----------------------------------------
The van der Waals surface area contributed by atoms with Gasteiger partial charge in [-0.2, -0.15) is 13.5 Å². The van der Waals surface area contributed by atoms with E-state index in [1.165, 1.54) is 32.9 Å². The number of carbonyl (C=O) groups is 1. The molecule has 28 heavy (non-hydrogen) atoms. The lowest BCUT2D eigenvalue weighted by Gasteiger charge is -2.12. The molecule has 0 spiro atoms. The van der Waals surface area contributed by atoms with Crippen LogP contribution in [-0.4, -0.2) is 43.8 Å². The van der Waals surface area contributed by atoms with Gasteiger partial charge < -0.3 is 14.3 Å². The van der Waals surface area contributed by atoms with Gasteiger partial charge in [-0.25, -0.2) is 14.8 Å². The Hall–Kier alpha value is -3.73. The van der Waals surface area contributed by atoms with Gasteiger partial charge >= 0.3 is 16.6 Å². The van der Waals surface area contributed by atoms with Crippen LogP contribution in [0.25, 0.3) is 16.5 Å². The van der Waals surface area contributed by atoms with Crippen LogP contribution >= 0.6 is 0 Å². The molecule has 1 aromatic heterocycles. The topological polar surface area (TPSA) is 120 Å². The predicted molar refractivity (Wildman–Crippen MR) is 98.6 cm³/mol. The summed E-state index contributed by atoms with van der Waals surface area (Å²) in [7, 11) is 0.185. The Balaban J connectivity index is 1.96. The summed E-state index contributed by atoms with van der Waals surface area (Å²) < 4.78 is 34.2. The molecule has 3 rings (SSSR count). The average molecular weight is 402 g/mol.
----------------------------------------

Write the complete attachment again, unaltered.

The van der Waals surface area contributed by atoms with Gasteiger partial charge in [-0.2, -0.15) is 13.5 Å². The van der Waals surface area contributed by atoms with E-state index in [1.165, 1.54) is 32.9 Å². The number of carbonyl (C=O) groups is 1. The molecule has 28 heavy (non-hydrogen) atoms. The lowest BCUT2D eigenvalue weighted by Gasteiger charge is -2.12. The molecule has 0 spiro atoms. The van der Waals surface area contributed by atoms with Crippen LogP contribution in [-0.4, -0.2) is 43.8 Å². The van der Waals surface area contributed by atoms with Gasteiger partial charge < -0.3 is 14.3 Å². The van der Waals surface area contributed by atoms with Gasteiger partial charge in [-0.25, -0.2) is 14.8 Å². The Hall–Kier alpha value is -3.73. The van der Waals surface area contributed by atoms with Gasteiger partial charge >= 0.3 is 16.6 Å². The van der Waals surface area contributed by atoms with Crippen LogP contribution in [0.25, 0.3) is 16.5 Å². The van der Waals surface area contributed by atoms with Crippen LogP contribution >= 0.6 is 0 Å². The molecule has 1 aromatic heterocycles. The topological polar surface area (TPSA) is 120 Å². The predicted molar refractivity (Wildman–Crippen MR) is 98.6 cm³/mol. The summed E-state index contributed by atoms with van der Waals surface area (Å²) in [7, 11) is 0.185. The Balaban J connectivity index is 1.96. The summed E-state index contributed by atoms with van der Waals surface area (Å²) < 4.78 is 34.2. The molecule has 3 rings (SSSR count). The average molecular weight is 402 g/mol.